Yesterday I wrote about how painting might be considered Land Art; about my painting as map-making. The primary function of art is the integration of unconscious material into consciousness. Nature and the unconscious are one and the same; hence, I think of my paintings as maps that integrate nature/wilderness into visual consciousness.
As a contemporary art map-maker, I am in good company. Google “map art,” and you will be overwhelmed with the volume that is out there. Elisabeth Lecourt folds maps into representations of clothing. Sara Cardona paints organic forms over topographical maps. Bill Gilbert, co-founder of Land Arts of the American West, transposes his travels, signified by dots and lines, onto topographical maps, with audio narratives, recorded while walking the routes marked on the maps, accompanying the resulting wall art. These he calls “Physiocartographies" (http://smudgestudio.blogspot.com/2009/08/bill-gilbert-exhibits-physiocartography.html). I’ve been watching Gilbert’s art for some time, with considerable interest. It foregrounds the extent to which we have barricaded, fenced, poisoned, and covered the land. It makes me think of the difficulties encountered by wildlife just trying to get to a spring, a waterhole, a rabbit hole, wherever they happen to be going. It speaks of the necessity, and the urgency, of the wildlife corridor approach to land management. Gilbert's Physiocatrographies are beautiful and engaging. They make you think.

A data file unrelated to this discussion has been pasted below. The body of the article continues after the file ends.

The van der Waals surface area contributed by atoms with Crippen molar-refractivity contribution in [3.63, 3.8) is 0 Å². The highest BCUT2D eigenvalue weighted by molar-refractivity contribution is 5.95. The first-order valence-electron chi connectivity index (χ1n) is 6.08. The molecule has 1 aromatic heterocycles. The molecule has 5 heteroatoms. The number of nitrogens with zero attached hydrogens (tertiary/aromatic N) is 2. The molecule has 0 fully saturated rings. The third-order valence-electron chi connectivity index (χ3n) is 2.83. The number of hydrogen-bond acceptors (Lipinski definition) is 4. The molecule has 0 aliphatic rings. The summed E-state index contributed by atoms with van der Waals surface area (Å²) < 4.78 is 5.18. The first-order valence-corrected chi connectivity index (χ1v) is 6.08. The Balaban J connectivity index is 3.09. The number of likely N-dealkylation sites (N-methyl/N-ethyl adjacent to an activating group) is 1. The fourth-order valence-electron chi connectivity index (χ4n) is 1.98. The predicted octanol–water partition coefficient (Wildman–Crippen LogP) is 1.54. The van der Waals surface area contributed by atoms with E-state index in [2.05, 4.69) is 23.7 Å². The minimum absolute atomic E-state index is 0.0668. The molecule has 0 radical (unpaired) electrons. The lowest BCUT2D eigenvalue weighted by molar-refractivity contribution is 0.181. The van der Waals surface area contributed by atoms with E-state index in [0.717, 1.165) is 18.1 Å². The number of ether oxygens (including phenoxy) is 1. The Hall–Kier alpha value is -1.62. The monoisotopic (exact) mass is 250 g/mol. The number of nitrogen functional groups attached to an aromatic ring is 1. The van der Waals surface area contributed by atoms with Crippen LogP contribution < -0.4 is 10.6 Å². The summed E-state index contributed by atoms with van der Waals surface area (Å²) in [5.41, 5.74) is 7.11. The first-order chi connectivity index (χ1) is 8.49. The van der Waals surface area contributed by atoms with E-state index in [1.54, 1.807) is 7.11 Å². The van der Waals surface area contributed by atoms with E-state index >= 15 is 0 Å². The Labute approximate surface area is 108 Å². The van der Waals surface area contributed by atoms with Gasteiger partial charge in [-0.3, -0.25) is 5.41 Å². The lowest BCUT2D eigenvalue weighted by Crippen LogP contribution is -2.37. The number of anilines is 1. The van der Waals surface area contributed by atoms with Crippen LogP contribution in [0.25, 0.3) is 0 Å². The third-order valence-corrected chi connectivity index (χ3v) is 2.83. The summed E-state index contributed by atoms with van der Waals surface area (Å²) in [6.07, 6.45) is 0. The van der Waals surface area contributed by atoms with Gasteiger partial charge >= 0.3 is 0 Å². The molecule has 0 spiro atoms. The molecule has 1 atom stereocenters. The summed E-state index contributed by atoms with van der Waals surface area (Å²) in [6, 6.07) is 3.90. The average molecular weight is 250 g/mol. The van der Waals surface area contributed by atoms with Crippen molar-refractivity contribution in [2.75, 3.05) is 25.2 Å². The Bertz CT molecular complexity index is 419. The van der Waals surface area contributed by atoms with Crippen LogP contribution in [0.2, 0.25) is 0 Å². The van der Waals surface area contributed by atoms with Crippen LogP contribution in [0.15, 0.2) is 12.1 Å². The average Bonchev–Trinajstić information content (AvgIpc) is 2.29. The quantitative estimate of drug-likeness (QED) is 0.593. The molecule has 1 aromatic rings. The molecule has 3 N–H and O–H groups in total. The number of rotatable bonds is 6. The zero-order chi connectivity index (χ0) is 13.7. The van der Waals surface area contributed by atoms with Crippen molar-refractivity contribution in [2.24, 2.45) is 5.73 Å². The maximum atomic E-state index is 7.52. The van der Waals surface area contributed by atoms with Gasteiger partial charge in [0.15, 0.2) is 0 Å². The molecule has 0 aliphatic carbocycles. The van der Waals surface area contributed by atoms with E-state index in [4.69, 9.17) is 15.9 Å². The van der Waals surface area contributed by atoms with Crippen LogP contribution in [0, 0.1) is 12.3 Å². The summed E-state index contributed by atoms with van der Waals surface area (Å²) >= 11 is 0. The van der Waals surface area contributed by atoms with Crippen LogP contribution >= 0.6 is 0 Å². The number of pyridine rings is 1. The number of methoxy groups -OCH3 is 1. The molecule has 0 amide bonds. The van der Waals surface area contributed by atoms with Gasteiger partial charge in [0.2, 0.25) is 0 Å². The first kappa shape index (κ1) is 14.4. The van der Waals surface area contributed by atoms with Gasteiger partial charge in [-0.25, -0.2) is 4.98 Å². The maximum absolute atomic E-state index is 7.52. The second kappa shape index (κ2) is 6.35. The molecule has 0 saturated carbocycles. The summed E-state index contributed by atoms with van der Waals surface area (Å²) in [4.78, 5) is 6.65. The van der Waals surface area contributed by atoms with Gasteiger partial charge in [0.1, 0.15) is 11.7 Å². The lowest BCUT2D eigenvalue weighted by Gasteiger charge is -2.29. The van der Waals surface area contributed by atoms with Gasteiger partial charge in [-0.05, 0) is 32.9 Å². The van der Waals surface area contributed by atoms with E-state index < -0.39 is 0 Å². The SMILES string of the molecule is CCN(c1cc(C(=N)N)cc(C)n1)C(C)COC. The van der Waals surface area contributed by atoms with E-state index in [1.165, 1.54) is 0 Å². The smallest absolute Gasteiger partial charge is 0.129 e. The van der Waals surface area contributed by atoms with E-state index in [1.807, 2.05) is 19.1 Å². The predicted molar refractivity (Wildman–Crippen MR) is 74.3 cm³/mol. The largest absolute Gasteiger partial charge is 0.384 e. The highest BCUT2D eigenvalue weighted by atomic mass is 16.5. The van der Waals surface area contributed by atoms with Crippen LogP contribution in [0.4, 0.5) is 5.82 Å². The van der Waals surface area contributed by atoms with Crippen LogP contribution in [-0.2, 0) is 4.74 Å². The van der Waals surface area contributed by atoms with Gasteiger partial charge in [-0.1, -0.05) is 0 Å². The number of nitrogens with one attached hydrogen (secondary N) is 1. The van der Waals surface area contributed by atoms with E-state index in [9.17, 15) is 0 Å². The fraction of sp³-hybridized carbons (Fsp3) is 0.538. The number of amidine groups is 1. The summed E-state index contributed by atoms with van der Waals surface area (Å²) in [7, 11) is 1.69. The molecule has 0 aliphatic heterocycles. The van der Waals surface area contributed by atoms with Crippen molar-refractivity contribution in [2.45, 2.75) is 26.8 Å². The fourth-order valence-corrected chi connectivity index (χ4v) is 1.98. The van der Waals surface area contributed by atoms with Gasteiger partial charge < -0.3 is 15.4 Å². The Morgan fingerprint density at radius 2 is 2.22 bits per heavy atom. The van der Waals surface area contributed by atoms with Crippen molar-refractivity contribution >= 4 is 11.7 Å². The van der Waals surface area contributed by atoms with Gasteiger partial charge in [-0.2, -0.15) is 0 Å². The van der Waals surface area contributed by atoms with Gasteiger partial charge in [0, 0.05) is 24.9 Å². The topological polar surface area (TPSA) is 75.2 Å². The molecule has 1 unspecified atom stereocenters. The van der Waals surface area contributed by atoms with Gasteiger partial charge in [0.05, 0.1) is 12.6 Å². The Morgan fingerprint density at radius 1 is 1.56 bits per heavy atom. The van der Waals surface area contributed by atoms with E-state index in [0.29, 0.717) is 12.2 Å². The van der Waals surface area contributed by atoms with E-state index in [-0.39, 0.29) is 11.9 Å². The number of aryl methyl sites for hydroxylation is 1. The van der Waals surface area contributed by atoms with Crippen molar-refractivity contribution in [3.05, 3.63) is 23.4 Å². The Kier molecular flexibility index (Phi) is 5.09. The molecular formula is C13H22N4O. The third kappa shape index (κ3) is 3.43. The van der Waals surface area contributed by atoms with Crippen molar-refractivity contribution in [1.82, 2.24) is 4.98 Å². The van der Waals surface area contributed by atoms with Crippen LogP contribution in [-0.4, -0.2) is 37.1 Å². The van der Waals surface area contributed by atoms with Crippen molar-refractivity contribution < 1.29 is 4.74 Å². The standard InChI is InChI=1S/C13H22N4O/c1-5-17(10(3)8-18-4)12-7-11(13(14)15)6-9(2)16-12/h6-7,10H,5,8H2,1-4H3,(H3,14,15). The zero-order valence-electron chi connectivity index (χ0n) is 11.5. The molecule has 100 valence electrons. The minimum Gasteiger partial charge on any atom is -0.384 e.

Juxtaposing Gilbert’s art with Cardona’s, I began to wonder if the dots-and-lines/geometric shapes way of making map art is a man-thing and the more organic designs, like Cardona’s and mine, are a woman-thing. I am probably on pretty shaky ground here, so I will stop, and retreat into my studio.